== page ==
This review is taken from Stand 217, 16(1) March - April 2018.

Katy Evans-Bush, Broken Cities (smith/doorstop, 2017)
Ruth McIlroy, Guppy Primer (smith/doorstop, 2017)
Josephine Abbott, The Infinite Knot (smith/doorstop, 2017)
Lesley Saunders, Angels on Horseback (smith/doorstop, 2017)
Stephen Knight, A Swansea Love Song (smith/doorstop, 2017)
Andrew Waterman, Bitter-Sweet (Shoestring Press, 2017).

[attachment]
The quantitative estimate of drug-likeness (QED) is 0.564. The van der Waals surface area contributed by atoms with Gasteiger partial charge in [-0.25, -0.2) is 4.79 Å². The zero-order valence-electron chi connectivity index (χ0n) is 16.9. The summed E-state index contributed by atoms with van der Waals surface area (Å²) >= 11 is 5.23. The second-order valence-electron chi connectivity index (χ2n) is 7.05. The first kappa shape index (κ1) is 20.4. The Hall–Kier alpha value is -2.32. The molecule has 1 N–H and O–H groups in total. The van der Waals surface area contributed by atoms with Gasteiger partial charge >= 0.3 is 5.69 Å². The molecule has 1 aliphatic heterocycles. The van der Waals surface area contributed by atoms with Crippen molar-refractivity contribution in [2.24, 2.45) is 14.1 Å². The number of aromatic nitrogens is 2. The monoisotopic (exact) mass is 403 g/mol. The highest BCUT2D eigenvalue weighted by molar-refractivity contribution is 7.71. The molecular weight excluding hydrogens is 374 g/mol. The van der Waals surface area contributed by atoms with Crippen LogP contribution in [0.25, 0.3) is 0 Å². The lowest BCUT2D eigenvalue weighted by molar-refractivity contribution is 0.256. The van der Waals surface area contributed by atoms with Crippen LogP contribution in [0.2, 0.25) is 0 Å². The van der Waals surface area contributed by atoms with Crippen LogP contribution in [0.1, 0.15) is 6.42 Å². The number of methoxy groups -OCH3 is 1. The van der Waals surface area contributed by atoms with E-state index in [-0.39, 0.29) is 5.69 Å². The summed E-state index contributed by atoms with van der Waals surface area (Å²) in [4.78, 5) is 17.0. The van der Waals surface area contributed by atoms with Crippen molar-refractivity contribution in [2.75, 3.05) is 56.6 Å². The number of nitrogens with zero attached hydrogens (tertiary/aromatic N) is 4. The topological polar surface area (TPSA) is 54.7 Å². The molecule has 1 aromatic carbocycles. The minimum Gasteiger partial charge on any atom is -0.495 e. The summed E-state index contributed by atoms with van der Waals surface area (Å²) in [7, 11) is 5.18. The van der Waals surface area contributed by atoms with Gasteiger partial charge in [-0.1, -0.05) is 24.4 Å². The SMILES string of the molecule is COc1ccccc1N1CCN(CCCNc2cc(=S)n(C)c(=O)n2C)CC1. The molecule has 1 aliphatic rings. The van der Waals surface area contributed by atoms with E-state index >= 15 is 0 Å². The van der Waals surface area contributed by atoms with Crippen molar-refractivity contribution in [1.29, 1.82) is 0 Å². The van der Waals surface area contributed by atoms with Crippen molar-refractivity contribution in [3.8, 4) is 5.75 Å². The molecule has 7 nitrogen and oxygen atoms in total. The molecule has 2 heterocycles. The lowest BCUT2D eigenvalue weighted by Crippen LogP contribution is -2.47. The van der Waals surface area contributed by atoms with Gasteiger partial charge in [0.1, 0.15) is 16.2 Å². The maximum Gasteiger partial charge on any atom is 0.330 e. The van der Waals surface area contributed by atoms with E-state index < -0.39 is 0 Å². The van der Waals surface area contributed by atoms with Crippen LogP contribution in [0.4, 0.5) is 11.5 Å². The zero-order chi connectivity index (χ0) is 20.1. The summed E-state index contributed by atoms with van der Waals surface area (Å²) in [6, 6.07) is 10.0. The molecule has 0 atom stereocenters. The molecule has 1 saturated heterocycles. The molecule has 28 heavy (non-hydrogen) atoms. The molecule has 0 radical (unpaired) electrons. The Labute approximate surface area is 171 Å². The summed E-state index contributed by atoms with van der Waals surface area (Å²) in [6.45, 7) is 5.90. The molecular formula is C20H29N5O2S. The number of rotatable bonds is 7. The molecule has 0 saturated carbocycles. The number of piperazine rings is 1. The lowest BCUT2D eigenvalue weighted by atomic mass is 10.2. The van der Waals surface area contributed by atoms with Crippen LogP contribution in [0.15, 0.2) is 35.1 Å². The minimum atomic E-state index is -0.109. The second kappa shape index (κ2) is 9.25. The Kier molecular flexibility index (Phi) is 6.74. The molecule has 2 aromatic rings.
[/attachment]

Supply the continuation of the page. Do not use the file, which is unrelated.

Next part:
Katy Evans-Bush is an assured poet with several collections to her name and writes with wit and imagination in this pamphlet of eighteen poems, which was one of the four Poetry Business Competition winners reviewed here. Broken Cities manages to combine a vision of urban fracture – and therefore broken lives – with an engagingly comic slant where positive and negative aspects appear to twist round each other in an animated double helix. She achieves this in a finely wrought spoken style that at times ends up by being curiously formal so that in spite of the chuckles one understands the serious message of ‘watch out’, this poem means you. The subject matter is laudably wide and socially deep, ranging from a collection of aging putrefying milk bottles in an old man’s home (‘The Milk God’) to ‘Prior Bolton’s Oriel Window’ where the reader is enjoined to ‘have a think’ about the medieval cleric’s practical ways and means as they ‘sit and watch / the daily trumpetings of internet or telly’. The wit is well to the fore in all these poems where the poet grabs reality and tweaks it in her imagination so that it is enhanced rather than traduced. Of particular mention are the brilliantly ...
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